Indies and eBooks: Saviors of the Industry! – Nor any drop to drink

So, here we are again. In my previous entries I’ve laid out my belief that independents and ebooks are going to actually save the publishing industry. The last post even went so far as to suggest one of the ways this could work. But after all is said and done, there’s still a problem that can’t be glossed over.

Even as eBook sales start to rise, they haven’t dramatically increased the number of readers. For every new eBook sold, that really isn’t a “new” customer so much as it’s one less traditional book sold. Obviously, if publishers started to follow through on the eCommerce side of things that would only get worse. But there’s still hope.

A few years ago there was a poll conducted that showed that 1 in 4 adults in the United States hadn’t read a single book in 2006. This is pretty damn grim, especially when we can catch photos like this:

 

This is how Planet of the Apes happened people. Sure, the newest movie suggests that it was science gone awry. But let’s all be honest, if James Franco’s character in that movie had read a few more books he would have realized literature long ago warned us of the dangers of a smart ape turning on its masters.

worse than illegal immigration

But, to everyone’s credit, these numbers are starting to turn around. In fact, one study from 2009 showed a dramatic rise in multiple demographics. Obviously, we all know what caused this even if we don’t want to say it out loud, so let’s not even go that direction. But for now, just keep that in mind because it disproves the old argument that the crux of the problem is attention span.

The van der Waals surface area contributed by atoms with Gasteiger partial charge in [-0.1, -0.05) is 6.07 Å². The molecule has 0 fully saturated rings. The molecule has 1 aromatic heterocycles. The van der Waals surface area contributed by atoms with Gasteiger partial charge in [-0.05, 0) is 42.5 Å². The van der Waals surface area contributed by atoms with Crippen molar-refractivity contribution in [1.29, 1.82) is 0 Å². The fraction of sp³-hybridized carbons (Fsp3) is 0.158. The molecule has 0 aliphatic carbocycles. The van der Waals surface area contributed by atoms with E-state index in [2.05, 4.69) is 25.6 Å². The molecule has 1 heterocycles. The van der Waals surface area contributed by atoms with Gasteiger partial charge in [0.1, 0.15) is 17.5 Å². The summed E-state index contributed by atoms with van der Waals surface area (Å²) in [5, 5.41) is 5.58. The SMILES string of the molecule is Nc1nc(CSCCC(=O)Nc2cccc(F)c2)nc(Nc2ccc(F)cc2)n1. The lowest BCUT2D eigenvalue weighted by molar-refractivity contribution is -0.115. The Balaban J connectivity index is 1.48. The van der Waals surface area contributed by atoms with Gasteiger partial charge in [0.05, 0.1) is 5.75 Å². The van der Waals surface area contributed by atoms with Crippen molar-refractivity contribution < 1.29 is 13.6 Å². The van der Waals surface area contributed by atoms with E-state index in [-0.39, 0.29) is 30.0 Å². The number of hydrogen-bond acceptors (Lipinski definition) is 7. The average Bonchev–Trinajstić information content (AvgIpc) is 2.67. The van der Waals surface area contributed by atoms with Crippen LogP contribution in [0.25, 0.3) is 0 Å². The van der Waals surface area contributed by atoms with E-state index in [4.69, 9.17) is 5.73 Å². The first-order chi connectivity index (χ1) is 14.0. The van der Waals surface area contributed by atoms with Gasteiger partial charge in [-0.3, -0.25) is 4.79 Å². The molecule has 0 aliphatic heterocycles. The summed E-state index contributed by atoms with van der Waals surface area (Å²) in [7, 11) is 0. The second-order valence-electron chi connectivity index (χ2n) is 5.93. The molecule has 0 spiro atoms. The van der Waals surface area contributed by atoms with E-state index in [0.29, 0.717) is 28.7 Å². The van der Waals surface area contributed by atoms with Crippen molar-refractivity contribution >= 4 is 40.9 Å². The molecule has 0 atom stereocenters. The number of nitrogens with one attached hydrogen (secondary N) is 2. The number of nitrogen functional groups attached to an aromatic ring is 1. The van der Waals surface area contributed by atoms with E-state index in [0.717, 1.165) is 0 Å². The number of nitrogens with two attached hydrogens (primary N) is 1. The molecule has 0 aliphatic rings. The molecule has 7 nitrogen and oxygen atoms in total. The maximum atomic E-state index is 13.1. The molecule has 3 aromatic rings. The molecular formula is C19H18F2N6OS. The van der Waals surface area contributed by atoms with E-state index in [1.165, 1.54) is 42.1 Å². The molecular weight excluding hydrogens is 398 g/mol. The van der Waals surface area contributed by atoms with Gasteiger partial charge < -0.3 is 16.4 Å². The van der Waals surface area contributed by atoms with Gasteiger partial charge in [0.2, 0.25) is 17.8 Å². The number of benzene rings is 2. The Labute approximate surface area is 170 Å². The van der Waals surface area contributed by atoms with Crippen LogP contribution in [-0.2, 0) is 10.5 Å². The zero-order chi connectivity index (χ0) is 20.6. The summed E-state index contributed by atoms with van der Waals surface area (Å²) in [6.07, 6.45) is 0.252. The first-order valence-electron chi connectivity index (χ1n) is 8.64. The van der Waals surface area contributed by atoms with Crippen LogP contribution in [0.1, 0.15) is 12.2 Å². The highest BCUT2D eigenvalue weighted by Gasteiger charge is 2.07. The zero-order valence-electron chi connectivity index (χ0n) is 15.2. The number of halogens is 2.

But these numbers aren’t going to keep going in that direction. All of the big crazes have finished their runs and there aren’t any others currently on the horizon. Frankly, the next study could show numbers going back in the opposite direction unless the industry does something to catch that audience’s attention again and begin making the crazes the rule rather than the exception.

But how can independents help that?

Problem: the audience isn’t big enough

(ironically the same thing that killed the Apollo missions)

There are three aspects which greatly contribute to the success of a book. You look at any major hit in the last couple decades and you’ll find that they all have at least one of these, typically two. And the ones that really take off above all the rest and break records? They have all three.

Visibility

In my last post I pointed out that one of the major problems posed by the publishing industry is that there is very limited space to hold all of the books published. With only thousands of spaces and millions of books it can be nearly impossible. Also, as I pointed out in that same post, this is moot if you go digital. But that doesn’t change the fact that visibility, by and large, is still a huge factor in whether or not you succeed.

Hell, I’m writing this blog to try to become visible.

 

But the publishing industry has devoted very little towards advertisement in recent years. It’s become common knowledge (at least in writing circles) that you’re basically the marketing department for your own work now. Along with the low (almost non-existent) advances and crazy overhead producing a pretty low percentage for the author – it starts to look like publishers are eliminating themselves from relevancy.